Gleanealogy: Foundations (7)
Pray Psalm 132.11, 12.
The LORD has sworn in truth to David;
He will not turn from it:
“I will set upon your throne the fruit of your body.
If your sons will keep My covenant
And My testimony which I shall teach them,
Their sons also shall sit upon your throne forevermore.”
Sing contemplatively Psalm 132.11, 12..
(Finlandia: Be Still, My Soul)
Remember, Lord, the oath You swore to David;
Do not turn back, do not deny Your Word:
“One of your sons, with your throne I will favor,
And He shall keep My cov’nant evermore,
And walk within My testimonies ever,
Thus He shall ever rule as Israel’s Lord.”
Read Genesis 49.1-28.
1. This is more a summation and prospectus than a genealogy. Explain.
2. How would Moses’ recording this have helped the people of his generation?
We’re fudging a bit here to include this passage with the toledoth of Genesis. But remember that the genealogies in the book of Genesis serve several purposes: They are bridges to connect various phases of God’s covenant; they distinguish the people of promise from the rest of the nations and peoples; and they provide hinges moving God’s project of redemption forward from one generation to the next. It is in this last sense, I believe, that our text for today qualifies as a genealogy, though not a toledoth.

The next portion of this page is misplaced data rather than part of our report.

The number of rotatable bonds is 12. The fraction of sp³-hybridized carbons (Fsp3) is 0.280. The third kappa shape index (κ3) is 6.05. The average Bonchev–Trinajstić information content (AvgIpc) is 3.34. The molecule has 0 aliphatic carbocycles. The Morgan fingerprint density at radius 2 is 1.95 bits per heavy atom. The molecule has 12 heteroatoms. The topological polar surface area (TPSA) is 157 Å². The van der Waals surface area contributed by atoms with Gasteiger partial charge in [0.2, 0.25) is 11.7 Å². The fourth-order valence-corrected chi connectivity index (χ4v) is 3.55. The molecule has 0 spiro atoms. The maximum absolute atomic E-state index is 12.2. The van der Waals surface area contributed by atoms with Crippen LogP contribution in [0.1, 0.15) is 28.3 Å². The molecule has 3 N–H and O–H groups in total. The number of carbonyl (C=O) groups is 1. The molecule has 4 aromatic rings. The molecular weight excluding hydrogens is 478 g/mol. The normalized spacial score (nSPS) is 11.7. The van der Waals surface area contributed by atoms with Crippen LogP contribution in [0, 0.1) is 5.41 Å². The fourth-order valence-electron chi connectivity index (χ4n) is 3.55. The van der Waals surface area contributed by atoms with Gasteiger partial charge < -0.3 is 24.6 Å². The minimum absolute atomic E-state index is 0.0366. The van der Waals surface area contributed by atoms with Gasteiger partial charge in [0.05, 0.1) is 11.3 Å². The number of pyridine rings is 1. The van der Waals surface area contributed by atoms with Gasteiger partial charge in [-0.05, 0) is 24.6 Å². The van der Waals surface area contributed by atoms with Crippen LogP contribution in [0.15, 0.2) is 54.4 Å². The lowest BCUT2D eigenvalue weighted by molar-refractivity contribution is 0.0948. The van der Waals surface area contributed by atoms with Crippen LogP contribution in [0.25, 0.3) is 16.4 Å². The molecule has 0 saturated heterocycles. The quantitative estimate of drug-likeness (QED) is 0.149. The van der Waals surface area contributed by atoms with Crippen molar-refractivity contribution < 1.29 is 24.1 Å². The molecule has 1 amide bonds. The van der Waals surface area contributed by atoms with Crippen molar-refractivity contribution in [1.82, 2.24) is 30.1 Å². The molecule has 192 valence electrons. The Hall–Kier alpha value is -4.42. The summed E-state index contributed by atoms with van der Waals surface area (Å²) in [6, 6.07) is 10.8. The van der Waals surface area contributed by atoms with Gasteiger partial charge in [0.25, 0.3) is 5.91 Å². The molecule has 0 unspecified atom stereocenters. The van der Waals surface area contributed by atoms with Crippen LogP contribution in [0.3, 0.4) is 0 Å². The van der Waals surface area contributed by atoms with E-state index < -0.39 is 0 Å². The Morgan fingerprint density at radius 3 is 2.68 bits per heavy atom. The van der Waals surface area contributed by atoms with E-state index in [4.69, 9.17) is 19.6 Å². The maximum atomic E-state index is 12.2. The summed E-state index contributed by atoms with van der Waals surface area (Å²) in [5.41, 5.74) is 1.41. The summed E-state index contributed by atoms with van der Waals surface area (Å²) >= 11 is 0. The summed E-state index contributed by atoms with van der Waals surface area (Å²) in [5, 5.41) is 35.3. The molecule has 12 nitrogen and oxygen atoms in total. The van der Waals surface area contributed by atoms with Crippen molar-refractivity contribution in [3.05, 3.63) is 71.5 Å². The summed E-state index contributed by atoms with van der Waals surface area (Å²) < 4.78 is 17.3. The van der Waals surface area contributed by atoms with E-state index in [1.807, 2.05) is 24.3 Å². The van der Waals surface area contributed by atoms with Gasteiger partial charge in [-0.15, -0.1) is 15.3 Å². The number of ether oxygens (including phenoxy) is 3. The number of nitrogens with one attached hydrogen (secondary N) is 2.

The people Moses led into the wilderness would have needed these genealogies to remember who they were and what God had chosen them to do. Having just recounted the census of those seventy persons who went down to Egypt (Gen. 46), now Moses records Jacob’s final words to his sons, and provides a prospectus of what each tribe can expect in the days ahead. These blessings (v. 28) take the form of prophetic utterances. We cannot unpack each of them, and we do not know to what extent Jacob’s words were precisely fulfilled. The most important of these prophetic blessings is in verses 8-12, the prophesy concerning Judah, which is a kind of prophetic genealogy, looking forward to people and events that will bring God’s project to full realization.